Othello Question Answer | Class 11 English Solution

Othello Class 11 English Text Book Question Answer Download PDF – West Bengal Board Class 11 English Text Book Solution of MCQ, SAQ, LAQ are given below.


1) Brabantio was –

Answer : the rich Senator of Venice .

2) Who said, “Keep up your bright swords, for the dew will rust them.”?

Answer : Othello .

3) Othello murder Desdemona by – 

Answer : Stifling her death .

4) The Turks had prepared to invade – 

Answer : Cyprus .

5) What pattern is embroidered on the handkerchief?

Answer : Strawberries .

Descriptive Type Questions :

1) Why did Othello decide to kill his wife and himself ?

Answer : Othello decides to kill his wife, Desdemona, and himself in Shakespeare’s “Othello” due to manipulative deceit by Iago. Iago, exploiting Othello’s insecurities about his marriage and jealousy, convinces him that Desdemona has been unfaithful with Cassio. Overwhelmed by a sense of betrayal and consumed by jealousy, Othello becomes convinced that killing Desdemona is a just act. He believes it is a way to restore his honor and punish her for alleged infidelity. The tragic decision reflects the destructive consequences of unchecked jealousy and Iago’s cunning manipulation, ultimately leading to a devastating and remorseful end for Othello.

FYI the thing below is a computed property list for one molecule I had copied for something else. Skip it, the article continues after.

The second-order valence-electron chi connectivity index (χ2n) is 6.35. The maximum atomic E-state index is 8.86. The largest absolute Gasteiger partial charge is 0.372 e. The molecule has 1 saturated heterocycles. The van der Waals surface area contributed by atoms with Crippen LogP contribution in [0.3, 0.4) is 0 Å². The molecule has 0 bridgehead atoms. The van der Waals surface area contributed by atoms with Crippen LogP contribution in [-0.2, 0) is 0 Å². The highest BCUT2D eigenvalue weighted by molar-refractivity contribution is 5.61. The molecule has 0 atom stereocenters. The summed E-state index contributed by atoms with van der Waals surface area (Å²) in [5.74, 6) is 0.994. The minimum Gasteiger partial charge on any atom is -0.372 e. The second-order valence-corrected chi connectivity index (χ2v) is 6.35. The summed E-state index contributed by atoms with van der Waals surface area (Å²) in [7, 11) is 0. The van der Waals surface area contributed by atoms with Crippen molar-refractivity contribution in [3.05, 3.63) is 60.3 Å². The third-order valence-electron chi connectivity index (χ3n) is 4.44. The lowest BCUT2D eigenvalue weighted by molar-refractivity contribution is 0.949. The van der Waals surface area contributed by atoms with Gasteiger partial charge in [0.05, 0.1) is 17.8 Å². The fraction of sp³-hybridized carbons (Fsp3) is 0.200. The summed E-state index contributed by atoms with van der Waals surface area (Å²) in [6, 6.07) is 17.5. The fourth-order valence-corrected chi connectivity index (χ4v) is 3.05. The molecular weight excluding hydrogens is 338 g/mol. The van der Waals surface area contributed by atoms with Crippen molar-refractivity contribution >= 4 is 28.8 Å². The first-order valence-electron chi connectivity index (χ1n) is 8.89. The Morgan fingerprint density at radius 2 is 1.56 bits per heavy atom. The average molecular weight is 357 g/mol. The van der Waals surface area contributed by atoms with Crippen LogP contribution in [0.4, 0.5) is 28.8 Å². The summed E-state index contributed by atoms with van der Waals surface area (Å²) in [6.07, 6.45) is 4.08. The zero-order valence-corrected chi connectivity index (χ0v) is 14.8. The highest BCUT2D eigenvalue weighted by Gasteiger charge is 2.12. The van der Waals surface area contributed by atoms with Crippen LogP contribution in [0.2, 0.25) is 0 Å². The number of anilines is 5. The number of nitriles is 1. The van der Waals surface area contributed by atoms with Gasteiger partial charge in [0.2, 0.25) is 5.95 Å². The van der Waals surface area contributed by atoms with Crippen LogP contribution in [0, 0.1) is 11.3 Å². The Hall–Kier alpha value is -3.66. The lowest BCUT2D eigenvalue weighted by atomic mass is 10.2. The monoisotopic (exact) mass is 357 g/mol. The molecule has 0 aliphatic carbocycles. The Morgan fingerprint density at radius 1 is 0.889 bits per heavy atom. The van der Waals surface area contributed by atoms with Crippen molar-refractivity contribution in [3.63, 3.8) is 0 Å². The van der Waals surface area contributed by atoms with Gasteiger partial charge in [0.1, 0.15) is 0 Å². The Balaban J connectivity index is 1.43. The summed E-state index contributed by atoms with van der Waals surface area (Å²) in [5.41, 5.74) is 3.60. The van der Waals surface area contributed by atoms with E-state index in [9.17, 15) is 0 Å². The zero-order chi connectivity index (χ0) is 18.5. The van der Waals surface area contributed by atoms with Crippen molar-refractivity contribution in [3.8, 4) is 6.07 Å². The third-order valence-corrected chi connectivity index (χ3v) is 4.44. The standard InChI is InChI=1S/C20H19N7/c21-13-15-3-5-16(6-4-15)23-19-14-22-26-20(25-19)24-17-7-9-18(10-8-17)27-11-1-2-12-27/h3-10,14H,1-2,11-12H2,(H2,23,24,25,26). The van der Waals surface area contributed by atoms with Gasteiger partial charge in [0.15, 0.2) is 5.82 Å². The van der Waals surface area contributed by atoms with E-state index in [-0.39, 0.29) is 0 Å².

2) Discuss how Othello’s love for Desdemona changed into mistrust in the story.

Answer : Othello’s love for Desdemona undergoes a profound transformation into mistrust due to Iago’s manipulation in Shakespeare’s “Othello.” Initially deeply in love, Othello becomes vulnerable to Iago’s insinuations about Desdemona’s faithfulness. Iago exploits Othello’s insecurities about his race and social status, gradually planting seeds of doubt. Othello’s trust erodes as Iago cunningly presents fabricated evidence and manipulates his perceptions. Overwhelmed by jealousy, Othello’s love turns into suspicion, leading to tragic consequences. The tragic shift illustrates the destructive power of unfounded jealousy and the devastating impact of Iago’s deceit on Othello’s once-strong love for Desdemona.

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